I'd like some help
jamesh at lanl.gov
Mon Mar 24 10:45:26 PDT 2008
On Mon, 2008-03-24 at 18:03 +0100, Christian Zachariasen wrote:
> On Windows, I can really recommend the freeware burner program CDBurnerXP:
> Christian Zachariasen
On Windows XP, I usuall recommend infrarecorder:
It's a nice FOSS CD burning application.
> On Mon, Mar 24, 2008 at 5:05 PM, Jerry McAllister <jerrymc at msu.edu> wrote:
> > On Sat, Mar 22, 2008 at 02:58:24PM -0700, Matthew Woodson wrote:
> > > I've been learning about a bunch of the BSD OSes, and i want to try Free
> > > BSD, but i can't figure out how to download it and the instructions
> > don't
> > > make sense. I am running Windows XP OS- can you tell me how to download
> > > Free BSD with it?
> > Well, you generally want an ftp client. Use it to ftp to:
> > ftp.freebsd.org
> > Use 'anonymous' for login id and your email address for password.
> > >From there cd to pub/FreeBSD/releases (NOTE that case is
> > significant)
> > At this point, you need to know the type of machine. It is most
> > likely i386 or amd64. amd64 is for the AMD64 processor. i386 is for
> > all of the regular INTEL type processors that regular PCs use and your
> > most likely choice.
> > So, cd to i386 and then ISO-IMAGES
> > Then you have to select the version.
> > I would suggest starting with 7.0
> > cd cd to 7.0
> > So that ends you up in:
> > pub/FreeBSD/releases/i386/ISO-IMAGES/7.0
> > Then download the necessary ISOs.
> > If you have a reasonable internet connection, you can install over
> > the net. That is really the best if you can do it.
> > In that case, you only need the file 7.0-RELEASE-i386-disc1.ISO
> > If you hav a slow or unreliable network connection, then you may
> > also need disc2 and even disc3. They have the ports' source code
> > on them.
> > Presuming disc1 is good enough,
> > burn the file to a cd. Note that the file is already an ISO and
> > doesn't need to be converted. It needs to be burned as a raw file
> > to the CD. Some cd burner utilities make this a bit confusing.
> > Each is a little different.
> > You now need to decide how to divide the hard disk and if you will be
> > putting only FreeBSD on the harddisk or sharing one with some other
> > OS such as something from Microsloth (called dual booting).
> > In any case, you have to have a slice dedicated to FreeBSD.
> > Note that FreeBSD UNIX uses the term slice but Microsloth uses the
> > term 'primary partition' to refer to a slice. The UNIX slice and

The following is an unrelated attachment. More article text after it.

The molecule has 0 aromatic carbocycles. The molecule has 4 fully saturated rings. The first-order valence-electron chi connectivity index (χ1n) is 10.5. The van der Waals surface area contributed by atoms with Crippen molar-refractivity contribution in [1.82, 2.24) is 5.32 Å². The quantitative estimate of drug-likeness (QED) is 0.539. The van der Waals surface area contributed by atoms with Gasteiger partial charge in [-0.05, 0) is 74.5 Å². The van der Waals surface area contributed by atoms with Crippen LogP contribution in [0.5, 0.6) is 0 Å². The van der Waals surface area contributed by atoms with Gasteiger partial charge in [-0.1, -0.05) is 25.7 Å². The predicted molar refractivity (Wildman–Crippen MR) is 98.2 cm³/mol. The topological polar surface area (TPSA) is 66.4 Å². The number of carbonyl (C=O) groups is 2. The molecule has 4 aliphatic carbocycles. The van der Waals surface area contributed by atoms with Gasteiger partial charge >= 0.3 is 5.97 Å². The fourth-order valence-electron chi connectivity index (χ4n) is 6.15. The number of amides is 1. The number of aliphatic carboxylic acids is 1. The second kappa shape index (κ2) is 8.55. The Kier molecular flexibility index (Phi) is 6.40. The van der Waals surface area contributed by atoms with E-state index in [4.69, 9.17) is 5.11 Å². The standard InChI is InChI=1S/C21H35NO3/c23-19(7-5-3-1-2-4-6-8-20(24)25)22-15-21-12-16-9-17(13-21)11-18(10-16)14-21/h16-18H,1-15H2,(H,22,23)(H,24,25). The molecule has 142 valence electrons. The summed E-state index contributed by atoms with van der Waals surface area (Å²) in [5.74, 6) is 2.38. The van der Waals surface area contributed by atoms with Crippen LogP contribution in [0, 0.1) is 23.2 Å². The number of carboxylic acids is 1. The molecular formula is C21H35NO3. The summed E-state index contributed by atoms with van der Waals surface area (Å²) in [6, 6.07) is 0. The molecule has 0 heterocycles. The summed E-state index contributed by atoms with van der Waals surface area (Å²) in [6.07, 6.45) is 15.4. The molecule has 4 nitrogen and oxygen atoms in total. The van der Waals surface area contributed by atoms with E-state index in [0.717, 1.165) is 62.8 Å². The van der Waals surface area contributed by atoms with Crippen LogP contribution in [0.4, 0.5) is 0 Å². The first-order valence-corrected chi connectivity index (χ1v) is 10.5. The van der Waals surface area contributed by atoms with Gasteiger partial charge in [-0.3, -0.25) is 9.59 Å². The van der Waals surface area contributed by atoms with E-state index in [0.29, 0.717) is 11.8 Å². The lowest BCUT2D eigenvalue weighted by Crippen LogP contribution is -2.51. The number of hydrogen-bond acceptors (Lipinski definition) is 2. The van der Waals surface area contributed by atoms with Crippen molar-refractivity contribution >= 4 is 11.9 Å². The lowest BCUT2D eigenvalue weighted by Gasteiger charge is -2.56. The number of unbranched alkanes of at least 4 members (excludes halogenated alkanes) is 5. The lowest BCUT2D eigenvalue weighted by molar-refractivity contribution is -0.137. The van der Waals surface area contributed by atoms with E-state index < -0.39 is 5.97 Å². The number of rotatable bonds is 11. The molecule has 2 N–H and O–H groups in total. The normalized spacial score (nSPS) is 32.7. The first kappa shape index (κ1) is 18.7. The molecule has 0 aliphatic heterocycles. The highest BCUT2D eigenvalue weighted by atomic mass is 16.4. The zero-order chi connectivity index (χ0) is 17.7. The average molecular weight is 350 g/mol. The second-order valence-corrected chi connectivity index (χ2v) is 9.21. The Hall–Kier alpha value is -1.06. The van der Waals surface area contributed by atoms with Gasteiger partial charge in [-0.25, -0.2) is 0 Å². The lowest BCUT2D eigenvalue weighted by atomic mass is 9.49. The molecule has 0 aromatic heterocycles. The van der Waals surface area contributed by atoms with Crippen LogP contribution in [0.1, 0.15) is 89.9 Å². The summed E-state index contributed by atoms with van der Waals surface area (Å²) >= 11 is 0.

> > the MS primary partition are essentially the same and are compatible.
> > In BSD, a slice is further divided in to 'partitions'. Microsloth uses
> > 'extended partitions'. But those MS extended partitions are completely
> > different and incompatible with UNIX partitions.
> > If you are sharing a disk, you will need to use some utility to
> > shrink the existing disk allocation to make room for FreeBSD.
> > Only 4 slices/primary partitions (names 1..4) are allowed on a disk in
> > current systems. Typically a major vendor puts some proprietary
> > diagnostic
> > and hardware utilities in the first [small] slice and marks it hidden.
> > Hidden is only meaningful to Microsloth systems. It remains visible to
> > UNIX.
> > Then they put the MS OS (XP or whatever) on slice 2 and make that slice
> > contain all the rest of the disk, leaving slice 3 and slice 4 empty
> > and unused. So, to fit FreeBSD on the disk, it becomes necessary to
> > shrink that slice 2 to free up some space to allocate to another slice -
> > most likely slice-3.
> > I have used a commercial utility called Partition Magic successfully
> > in the past to manipulate the slices and make room. That was with
> > a version 7.0 of PM which was put out by a company called Power Quest.
> > But, it got sold and the new owner put a version 8.0 which has not
> > been as successful as far as I can see. I tried to use it to slice a
> > USB disk and it would not talk to it, even though its promotional
> > literature made a special point of advertising it would. So, I returned